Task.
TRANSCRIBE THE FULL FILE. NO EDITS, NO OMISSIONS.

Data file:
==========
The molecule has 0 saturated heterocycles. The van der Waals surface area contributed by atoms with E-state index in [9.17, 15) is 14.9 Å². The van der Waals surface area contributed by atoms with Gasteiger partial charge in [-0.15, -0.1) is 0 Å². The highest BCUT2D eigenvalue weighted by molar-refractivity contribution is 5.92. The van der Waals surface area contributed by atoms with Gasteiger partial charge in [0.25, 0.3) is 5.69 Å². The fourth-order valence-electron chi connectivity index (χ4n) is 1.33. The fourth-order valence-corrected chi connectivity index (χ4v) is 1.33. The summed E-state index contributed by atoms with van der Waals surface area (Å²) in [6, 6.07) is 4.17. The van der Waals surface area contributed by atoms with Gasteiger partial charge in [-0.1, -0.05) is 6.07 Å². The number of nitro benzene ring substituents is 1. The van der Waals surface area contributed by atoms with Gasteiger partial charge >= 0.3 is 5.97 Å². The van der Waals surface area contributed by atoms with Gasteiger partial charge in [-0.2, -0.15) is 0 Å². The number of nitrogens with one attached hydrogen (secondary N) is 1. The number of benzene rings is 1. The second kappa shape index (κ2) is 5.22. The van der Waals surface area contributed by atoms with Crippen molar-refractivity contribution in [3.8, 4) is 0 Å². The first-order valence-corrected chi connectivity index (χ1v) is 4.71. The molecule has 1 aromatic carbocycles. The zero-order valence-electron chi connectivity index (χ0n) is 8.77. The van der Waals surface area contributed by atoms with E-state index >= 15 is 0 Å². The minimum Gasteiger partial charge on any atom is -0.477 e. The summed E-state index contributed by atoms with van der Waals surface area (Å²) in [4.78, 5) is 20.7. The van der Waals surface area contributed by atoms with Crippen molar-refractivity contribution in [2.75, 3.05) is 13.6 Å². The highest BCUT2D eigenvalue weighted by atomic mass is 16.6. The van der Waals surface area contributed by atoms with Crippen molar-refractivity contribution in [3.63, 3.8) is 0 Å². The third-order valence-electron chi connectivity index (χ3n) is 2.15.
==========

The molecule has 0 saturated heterocycles. The van der Waals surface area contributed by atoms with E-state index in [9.17, 15) is 14.9 Å². The van der Waals surface area contributed by atoms with Gasteiger partial charge in [-0.15, -0.1) is 0 Å². The highest BCUT2D eigenvalue weighted by molar-refractivity contribution is 5.92. The van der Waals surface area contributed by atoms with Gasteiger partial charge in [0.25, 0.3) is 5.69 Å². The fourth-order valence-electron chi connectivity index (χ4n) is 1.33. The fourth-order valence-corrected chi connectivity index (χ4v) is 1.33. The summed E-state index contributed by atoms with van der Waals surface area (Å²) in [6, 6.07) is 4.17. The van der Waals surface area contributed by atoms with Gasteiger partial charge in [-0.1, -0.05) is 6.07 Å². The number of nitro benzene ring substituents is 1. The van der Waals surface area contributed by atoms with Gasteiger partial charge >= 0.3 is 5.97 Å². The van der Waals surface area contributed by atoms with Gasteiger partial charge in [-0.2, -0.15) is 0 Å². The number of nitrogens with one attached hydrogen (secondary N) is 1. The number of benzene rings is 1. The second kappa shape index (κ2) is 5.22. The van der Waals surface area contributed by atoms with Crippen molar-refractivity contribution in [3.8, 4) is 0 Å². The first-order valence-corrected chi connectivity index (χ1v) is 4.71. The molecule has 1 aromatic carbocycles. The zero-order valence-electron chi connectivity index (χ0n) is 8.77. The van der Waals surface area contributed by atoms with E-state index >= 15 is 0 Å². The minimum Gasteiger partial charge on any atom is -0.477 e. The summed E-state index contributed by atoms with van der Waals surface area (Å²) in [4.78, 5) is 20.7. The van der Waals surface area contributed by atoms with Crippen molar-refractivity contribution in [2.75, 3.05) is 13.6 Å². The highest BCUT2D eigenvalue weighted by atomic mass is 16.6. The van der Waals surface area contributed by atoms with Crippen molar-refractivity contribution in [3.63, 3.8) is 0 Å². The third-order valence-electron chi connectivity index (χ3n) is 2.15.